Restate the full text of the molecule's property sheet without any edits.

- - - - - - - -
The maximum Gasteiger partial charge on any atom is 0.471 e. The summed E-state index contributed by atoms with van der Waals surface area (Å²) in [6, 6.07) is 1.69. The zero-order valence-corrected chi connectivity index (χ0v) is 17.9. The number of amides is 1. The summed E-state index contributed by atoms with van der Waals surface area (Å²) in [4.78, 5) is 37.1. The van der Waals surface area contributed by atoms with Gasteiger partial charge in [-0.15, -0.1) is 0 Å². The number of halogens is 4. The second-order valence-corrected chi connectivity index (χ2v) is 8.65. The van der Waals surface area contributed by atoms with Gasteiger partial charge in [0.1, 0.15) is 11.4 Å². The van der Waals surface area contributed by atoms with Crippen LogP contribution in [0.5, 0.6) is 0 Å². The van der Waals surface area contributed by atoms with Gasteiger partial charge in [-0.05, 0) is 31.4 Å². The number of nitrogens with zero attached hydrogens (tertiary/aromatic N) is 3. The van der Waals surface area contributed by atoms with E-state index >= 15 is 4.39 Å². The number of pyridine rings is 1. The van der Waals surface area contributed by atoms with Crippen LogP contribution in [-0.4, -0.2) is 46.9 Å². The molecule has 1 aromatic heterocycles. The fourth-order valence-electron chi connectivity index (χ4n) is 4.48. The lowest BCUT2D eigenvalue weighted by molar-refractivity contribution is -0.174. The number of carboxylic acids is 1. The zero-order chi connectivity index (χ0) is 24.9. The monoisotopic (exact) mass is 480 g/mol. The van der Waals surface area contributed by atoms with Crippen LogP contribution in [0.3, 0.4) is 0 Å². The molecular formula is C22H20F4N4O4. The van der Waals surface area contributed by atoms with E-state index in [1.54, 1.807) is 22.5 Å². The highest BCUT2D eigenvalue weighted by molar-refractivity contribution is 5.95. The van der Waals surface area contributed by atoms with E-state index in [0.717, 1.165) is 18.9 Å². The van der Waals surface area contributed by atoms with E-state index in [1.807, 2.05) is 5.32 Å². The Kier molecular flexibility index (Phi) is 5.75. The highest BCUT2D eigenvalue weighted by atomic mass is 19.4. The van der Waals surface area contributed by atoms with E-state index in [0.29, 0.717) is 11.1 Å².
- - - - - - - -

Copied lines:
The maximum Gasteiger partial charge on any atom is 0.471 e. The summed E-state index contributed by atoms with van der Waals surface area (Å²) in [6, 6.07) is 1.69. The zero-order valence-corrected chi connectivity index (χ0v) is 17.9. The number of amides is 1. The summed E-state index contributed by atoms with van der Waals surface area (Å²) in [4.78, 5) is 37.1. The van der Waals surface area contributed by atoms with Gasteiger partial charge in [-0.15, -0.1) is 0 Å². The number of halogens is 4. The second-order valence-corrected chi connectivity index (χ2v) is 8.65. The van der Waals surface area contributed by atoms with Gasteiger partial charge in [0.1, 0.15) is 11.4 Å². The van der Waals surface area contributed by atoms with Crippen LogP contribution in [0.5, 0.6) is 0 Å². The van der Waals surface area contributed by atoms with Gasteiger partial charge in [-0.05, 0) is 31.4 Å². The number of nitrogens with zero attached hydrogens (tertiary/aromatic N) is 3. The van der Waals surface area contributed by atoms with E-state index >= 15 is 4.39 Å². The number of pyridine rings is 1. The van der Waals surface area contributed by atoms with Crippen LogP contribution in [-0.4, -0.2) is 46.9 Å². The molecule has 1 aromatic heterocycles. The fourth-order valence-electron chi connectivity index (χ4n) is 4.48. The lowest BCUT2D eigenvalue weighted by molar-refractivity contribution is -0.174. The number of carboxylic acids is 1. The zero-order chi connectivity index (χ0) is 24.9. The monoisotopic (exact) mass is 480 g/mol. The van der Waals surface area contributed by atoms with Crippen LogP contribution in [0.3, 0.4) is 0 Å². The molecular formula is C22H20F4N4O4. The van der Waals surface area contributed by atoms with E-state index in [1.54, 1.807) is 22.5 Å². The highest BCUT2D eigenvalue weighted by molar-refractivity contribution is 5.95. The van der Waals surface area contributed by atoms with E-state index in [0.717, 1.165) is 18.9 Å². The van der Waals surface area contributed by atoms with E-state index in [1.807, 2.05) is 5.32 Å². The Kier molecular flexibility index (Phi) is 5.75. The highest BCUT2D eigenvalue weighted by atomic mass is 19.4. The van der Waals surface area contributed by atoms with E-state index in [0.29, 0.717) is 11.1 Å².